To find the Hello server, you first need a NameComponent to hold an identifying string for it. Add this code directly below the call to narrow().

      NameComponent nc = new NameComponent("Hello", "");

This statement sets the id field of nc to "Hello" and the kind field to the empty string.

Because the path to the Hello object has just one element, create a single-element array out of nc. The NamingContext.resolve() method requires this array for its work:

      NameComponent path[] = {nc};

Finally, pass the NameComponent array to the naming service's resolve() method to get an object reference to the Hello server and narrow it to a Hello object:

      Hello helloRef = HelloHelper.narrow(ncRef.resolve(path));

Here you see the HelloHelper class at work. The resolve() method returns a generic CORBA object as you saw above when locating the name service itself. Therefore, you immediately narrow it to a Hello object, which is the object reference you need to perform the rest of your work.

Save HelloApplet.java.

Invoking the sayHello() Operation

CORBA invocations look like a method call on a local object. The complications of marshaling parameters to the wire, routing them to the server-side ORB, unmarshaling, and placing the upcall to the server method are completely transparent to the client programmer. Because so much is done for you by the generated code, invocation is really the easiest part of CORBA programming.

  1. Open HelloApplet.java if it isn't open.

  2. Still in the try-catch block (below the last statement), enter the invocation:
          message = helloRef.sayHello();
  3. Finally, print the results of the invocation. Place the following code completely outside your init() method (but still within the HelloApplet class):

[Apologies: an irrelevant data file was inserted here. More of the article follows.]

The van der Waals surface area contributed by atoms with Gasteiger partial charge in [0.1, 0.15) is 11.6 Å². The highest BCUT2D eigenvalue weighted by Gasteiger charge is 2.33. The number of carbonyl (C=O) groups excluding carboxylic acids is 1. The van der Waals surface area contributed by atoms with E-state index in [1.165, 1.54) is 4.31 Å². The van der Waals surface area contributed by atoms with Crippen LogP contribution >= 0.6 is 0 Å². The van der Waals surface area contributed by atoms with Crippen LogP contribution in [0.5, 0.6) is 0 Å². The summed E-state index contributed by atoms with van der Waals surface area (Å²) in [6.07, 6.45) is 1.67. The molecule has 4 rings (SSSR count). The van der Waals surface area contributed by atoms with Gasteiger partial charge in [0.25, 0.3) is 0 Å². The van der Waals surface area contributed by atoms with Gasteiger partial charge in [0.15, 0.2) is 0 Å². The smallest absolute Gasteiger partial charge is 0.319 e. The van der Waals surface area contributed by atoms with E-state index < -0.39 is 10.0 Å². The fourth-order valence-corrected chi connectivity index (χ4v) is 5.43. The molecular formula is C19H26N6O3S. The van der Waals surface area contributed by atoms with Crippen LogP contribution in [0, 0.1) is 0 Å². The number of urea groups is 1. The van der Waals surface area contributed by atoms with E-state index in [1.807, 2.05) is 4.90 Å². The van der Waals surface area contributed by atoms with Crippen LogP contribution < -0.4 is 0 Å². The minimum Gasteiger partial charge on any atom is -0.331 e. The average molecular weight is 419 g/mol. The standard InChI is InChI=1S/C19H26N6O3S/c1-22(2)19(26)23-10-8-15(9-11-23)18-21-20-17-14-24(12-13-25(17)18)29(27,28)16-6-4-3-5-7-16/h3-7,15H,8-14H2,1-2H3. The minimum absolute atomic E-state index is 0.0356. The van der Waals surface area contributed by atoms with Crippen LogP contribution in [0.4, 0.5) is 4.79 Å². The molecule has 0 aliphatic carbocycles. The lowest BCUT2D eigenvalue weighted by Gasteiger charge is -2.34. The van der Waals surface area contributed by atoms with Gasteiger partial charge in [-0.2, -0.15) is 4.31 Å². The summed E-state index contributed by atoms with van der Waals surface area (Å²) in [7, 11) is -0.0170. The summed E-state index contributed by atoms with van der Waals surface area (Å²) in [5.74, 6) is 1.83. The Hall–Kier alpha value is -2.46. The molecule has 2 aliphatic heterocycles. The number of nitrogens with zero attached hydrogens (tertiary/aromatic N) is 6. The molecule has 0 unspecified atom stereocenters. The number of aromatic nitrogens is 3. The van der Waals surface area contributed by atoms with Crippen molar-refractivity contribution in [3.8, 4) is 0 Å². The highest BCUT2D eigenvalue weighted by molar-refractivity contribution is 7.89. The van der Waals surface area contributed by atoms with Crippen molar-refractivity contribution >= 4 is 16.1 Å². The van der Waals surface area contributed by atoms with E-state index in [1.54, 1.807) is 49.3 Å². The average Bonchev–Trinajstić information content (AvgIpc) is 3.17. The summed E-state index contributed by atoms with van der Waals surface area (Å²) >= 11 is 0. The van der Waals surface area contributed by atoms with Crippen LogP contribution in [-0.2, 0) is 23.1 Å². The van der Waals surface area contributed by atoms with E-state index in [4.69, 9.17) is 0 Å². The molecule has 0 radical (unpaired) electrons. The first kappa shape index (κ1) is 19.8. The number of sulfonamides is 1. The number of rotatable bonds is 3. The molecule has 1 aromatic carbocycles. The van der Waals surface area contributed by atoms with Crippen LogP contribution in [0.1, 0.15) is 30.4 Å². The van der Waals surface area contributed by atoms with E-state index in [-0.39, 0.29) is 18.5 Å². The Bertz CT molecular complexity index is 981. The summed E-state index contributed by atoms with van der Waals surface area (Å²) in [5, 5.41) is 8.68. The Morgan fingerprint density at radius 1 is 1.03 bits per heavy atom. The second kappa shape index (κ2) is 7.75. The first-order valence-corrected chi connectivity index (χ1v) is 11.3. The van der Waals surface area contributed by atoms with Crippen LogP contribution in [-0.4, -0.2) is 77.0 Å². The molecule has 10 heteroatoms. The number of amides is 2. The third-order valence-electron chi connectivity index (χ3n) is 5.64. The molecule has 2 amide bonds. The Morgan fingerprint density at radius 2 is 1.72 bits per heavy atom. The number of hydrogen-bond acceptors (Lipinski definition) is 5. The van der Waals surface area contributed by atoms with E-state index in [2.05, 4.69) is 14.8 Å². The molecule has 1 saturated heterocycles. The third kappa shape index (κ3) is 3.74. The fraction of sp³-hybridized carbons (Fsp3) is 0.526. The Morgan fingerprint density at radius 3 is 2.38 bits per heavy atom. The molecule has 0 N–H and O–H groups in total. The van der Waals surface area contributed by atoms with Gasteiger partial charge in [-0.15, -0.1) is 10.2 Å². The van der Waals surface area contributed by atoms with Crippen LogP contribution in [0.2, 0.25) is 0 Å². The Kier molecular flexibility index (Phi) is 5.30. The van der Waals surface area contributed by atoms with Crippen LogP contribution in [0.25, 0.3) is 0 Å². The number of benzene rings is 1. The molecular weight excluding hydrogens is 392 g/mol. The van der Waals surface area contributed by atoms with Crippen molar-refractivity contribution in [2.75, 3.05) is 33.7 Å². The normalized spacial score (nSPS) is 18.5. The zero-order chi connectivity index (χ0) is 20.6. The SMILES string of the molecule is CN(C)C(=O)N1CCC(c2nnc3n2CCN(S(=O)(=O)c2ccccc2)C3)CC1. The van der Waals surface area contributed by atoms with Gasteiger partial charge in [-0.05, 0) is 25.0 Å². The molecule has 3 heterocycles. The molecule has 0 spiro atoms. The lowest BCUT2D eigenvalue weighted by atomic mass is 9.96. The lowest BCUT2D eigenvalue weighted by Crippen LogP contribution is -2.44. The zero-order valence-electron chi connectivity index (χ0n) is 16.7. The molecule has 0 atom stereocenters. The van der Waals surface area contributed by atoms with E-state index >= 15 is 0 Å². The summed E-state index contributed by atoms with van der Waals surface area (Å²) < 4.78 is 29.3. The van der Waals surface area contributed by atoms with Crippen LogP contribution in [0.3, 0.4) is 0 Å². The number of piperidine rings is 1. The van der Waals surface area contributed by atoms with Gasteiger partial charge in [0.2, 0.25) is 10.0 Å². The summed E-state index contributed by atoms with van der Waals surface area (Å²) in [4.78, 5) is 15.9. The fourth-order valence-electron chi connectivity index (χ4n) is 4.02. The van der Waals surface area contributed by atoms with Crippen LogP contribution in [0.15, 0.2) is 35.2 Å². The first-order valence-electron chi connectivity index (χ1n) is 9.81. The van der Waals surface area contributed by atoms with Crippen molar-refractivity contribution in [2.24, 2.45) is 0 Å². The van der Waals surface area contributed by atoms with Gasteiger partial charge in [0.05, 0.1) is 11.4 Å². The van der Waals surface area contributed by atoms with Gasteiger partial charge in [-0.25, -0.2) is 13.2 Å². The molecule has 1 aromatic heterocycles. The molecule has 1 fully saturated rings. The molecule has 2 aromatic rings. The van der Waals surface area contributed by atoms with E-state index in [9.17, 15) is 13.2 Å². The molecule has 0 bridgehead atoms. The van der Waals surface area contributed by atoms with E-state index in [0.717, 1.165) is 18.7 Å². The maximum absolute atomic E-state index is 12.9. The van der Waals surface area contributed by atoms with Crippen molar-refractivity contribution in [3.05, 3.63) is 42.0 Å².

String message = "";
    public void paint(Graphics g)
      g.drawString(message, 25, 50);
  4. Save and close HelloApplet.java.

Compiling and Running the Hello World Application

To run HelloApplet, you will need some server files that you have not yet created. These files are provided for you in [Path_to_JDK]/docs/guide/idl/tutorial/applet. Copy them as needed to build your project directory.

Windows users note that you should substitute backslashes (\) for the slashes (/) in all paths in this document.

Applet Setup

  1. Create a new project directory, called Applet.

  2. Copy your HelloApplet.java file to the Applet directory

  3. Copy HelloServer.class, HelloServant.class, and Tutorial.html from [Path_to_JDK]/docs/guide/idl/tutorial/applet to the Applet directory.

  4. Copy [Path_to_JDK]/docs/guide/idl/tutorial/applet/HelloApp and its entire contents to the Applet directory.

Your project directory should look like this:


Setting Up the HTML File

Tutorial.html, stored in [Path_to_JDK]/docs/guide/idl/tutorial/applet is provided for displaying your finished applet, but you need to customize a few attributes and parameters.

  1. Open Tutorial.html in your text editor.

  2. Inside the APPLET tag, enter the path to your project Applet directory as the value for the CODEBASE attribute.

  3. In the first PARAM tag, enter the name of the machine where the CORBA name server runs (most likely your local machine name) as the value for ORBInitialHost.

  4. In the second PARAM tag, ensure that the value of ORBInitialPort is the one you are using to run the name server (1050 if you are following the examples in this tutorial).

Save and close Tutorial.html.

Compiling the Client Applet

  1. Change directory to the Applet directory you created.

  2. Run the Java compiler on HelloApplet.java:
    javac HelloApplet.java
  3. Correct any errors in your file and recompile if necessary. (You can copy the file from the [Path_to_JDK]/docs/guide/idl/tutorial/app directory if you have trouble finding your typographical errors).

  4. You should see HelloApplet.class in the Applet directory.

Running the Client Applet

  1. Start the Java IDL name server:
    tnameserv -ORBInitialPort 1050 &
  2. Start the Hello server:
    java HelloServer -ORBInitialPort 1050 &
  3. Start the appletviewer and browse Tutorial.html.
    appletviewer Tutorial.html

    The string prints to the appletviewer frame:

    Hello world!!
  4. You can also use Netscape Communicator 4.0 or higher to browse Tutorial.html and the "Hello world!!" string will print in the browser frame.

Remember to stop both server processes before continuing to the next lesson.

For More Information

Developing Clients
Covers topics of interest to CORBA client programmers
Exceptions: System Exceptions
Explains how CORBA system exceptions work and provides details on the minor codes of Java IDL's system exceptions
Initialization:  System Properties
Explains what properties can be passed to the ORB at initialization
Naming Service
Covers the COS Naming Service in greater detail